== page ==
Eben E. Rexford

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Portrait of Eben Eugene Rexford from J. H. Hall

Eben Eugene Rexford (16 July 1848 - 18 October 1916) was an American writer and poet, and author of lyrics to popular and gospel songs.

Born in Johnsburg, New York, he moved with his family to Ellington, Wisconsin in 1855. His first poems were published in the New York Ledger when Rexford was 14. Among the many songs he wrote, Rexford is best remembered for the lyrics to Silver Threads Among the Gold which were set to music by Hart Pease Danks. This song was one of the first items to be recorded mechanically. Another poem which has had continuing popularity is “The Ride of Paul Venarez,” which is considered to be a “cowboy poem,” even though the author was from Wisconsin. It has been turned into a song, “Billy Venero,” and has a colorful history.[1]

Rexford was a prolific writer. Most of his books were about gardening. In addition, he wrote many poems and stories. He worked with the Ladies' Home Journal for 14 years. After leaving that magazine, he wrote for American Homes and Gardens, House and Gardens, and American Home Monthly.[2] His articles also appeared frequently in Lippincot's and Outing. Rexford's fiction was published stories by Beadle and Adams and other periodical publishers. He was a member of the Chicago Press Club and the Authors Club of Boston.[3] For more than 20 years he served as organist at the Congregational Church of Shiocton, WI. Following many years as Town Clerk at Bovina, he died in Green Bay and was buried at Bovina Cemetery.

Eben E. Rexford received an honorary doctorate from his alma mater, Lawrence University,[4] in 1908, and he was inducted into the Songwriters Hall of Fame in 1970.

Partial Bibliography of Works by Eben E. Rexford[edit]

Books[edit]

1881. Flowers in Winter. Chicago, E. H. Libby.

1882. The Flower Garden. Chicago, E. H. Libby (reprinted Boston, Bradley fertilizer Co, 1896).

1887. Brother and Lover: a Woman’s Story. (a book of poems.) New York, J. B. Alden.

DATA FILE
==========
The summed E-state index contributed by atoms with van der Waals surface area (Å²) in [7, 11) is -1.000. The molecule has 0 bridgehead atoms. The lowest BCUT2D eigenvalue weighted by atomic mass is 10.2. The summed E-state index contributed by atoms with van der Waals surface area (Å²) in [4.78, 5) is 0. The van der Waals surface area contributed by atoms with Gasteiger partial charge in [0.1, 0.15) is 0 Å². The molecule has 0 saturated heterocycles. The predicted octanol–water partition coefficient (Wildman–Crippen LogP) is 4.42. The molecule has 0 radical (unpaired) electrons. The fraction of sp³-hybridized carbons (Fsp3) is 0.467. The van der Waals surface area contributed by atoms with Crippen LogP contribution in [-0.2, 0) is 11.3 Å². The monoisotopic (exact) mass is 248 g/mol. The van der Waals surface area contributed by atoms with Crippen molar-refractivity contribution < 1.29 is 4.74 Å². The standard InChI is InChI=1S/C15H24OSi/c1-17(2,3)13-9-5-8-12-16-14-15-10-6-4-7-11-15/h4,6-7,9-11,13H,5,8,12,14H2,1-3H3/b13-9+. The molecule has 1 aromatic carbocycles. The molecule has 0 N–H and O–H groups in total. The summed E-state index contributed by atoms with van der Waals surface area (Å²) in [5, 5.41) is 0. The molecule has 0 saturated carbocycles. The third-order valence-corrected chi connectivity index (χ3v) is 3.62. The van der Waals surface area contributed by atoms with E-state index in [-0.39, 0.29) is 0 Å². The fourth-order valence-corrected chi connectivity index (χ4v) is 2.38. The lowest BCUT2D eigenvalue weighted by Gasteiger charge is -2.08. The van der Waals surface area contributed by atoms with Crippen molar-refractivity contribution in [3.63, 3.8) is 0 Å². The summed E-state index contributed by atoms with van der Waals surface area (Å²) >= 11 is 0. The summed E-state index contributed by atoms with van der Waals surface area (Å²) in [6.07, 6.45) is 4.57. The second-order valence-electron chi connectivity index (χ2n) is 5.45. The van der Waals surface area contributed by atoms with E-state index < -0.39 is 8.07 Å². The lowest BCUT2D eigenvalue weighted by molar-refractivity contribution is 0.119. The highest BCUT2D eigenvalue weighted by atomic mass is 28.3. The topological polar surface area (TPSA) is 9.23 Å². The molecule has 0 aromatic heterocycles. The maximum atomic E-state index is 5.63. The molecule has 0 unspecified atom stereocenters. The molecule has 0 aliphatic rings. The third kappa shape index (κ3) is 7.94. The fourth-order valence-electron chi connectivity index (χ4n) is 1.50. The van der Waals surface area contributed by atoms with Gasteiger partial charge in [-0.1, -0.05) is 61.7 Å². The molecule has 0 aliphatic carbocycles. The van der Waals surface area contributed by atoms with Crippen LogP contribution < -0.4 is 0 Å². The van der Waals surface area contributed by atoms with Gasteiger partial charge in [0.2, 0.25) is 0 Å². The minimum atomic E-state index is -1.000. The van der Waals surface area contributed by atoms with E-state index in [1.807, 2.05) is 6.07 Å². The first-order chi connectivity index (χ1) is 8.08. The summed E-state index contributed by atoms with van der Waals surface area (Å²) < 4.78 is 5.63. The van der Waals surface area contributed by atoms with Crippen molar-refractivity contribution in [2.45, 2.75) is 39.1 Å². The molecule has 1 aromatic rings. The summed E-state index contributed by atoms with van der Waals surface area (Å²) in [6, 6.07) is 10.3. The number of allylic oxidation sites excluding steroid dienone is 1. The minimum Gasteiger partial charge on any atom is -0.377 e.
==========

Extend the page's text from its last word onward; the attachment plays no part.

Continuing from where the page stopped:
1887 (c. 1886) Grandmother’s Garden. (a book of poems.) Chicago: A. C. McClurg & Co.

1890. Home Floriculture; a Familiar Guide to the Treatment of Flowering and Other Ornamental Plants in the House and Garden. Rochester, J. Vick, 1890. (An 1890 and later editions published by Orange Judd Publishing Company also exist. The Library of Congress also has a 1903 edition.)

1894. The Practical Guide to Floriculture. New York, F. M. Lupton.

1896. Our Winter Flowers. [Philadelphia?]

1898. Flowers, How to Grow Them. Philadelphia : Penn Pub. Co.

1899. The American Pure Food Cook Book and Household Economist (co-authors: David Chidlow, Mrs. Myra Russell Garrett, and Ella Shuart). Chicago: Geo. M. Hill Company.

1900. Into the Light: The Story of a Boy's Influence, and India: The Story of a Famine. (with Helen Frances Huntington). Mennonite Publishing Co. (not in Library of Congress catalog. Available from antiquarian book sellers.)

1907. Four Seasons in the Garden (with twenty-seven illustrations and with decorations by Edward Stratton Holloway). Philadelphia, London, J. B. Lippincott Company.

1909. The Home Garden; a Book on Vegetable and Small-fruit Growing, for the use of the amateur gardener. Philadelphia & London, J. B. Lippincott Company.

1910. Indoor Gardening. Philadelphia & London, J. B. Lipincott Company.

1910. Pansies and Rosemary. (a book of poems.) Philadelphia & London, J. B. Lippincott Company.

1912. Amateur Garden Craft: A Book for the Home-maker and Garden Lover. Philadelphia: J. B. Lippincott.

1915. A-B-C of Gardening. New York, London, Harper & Brothers.

1916. A-B-C of Vegetable Gardening. New York: Harper & Brothers.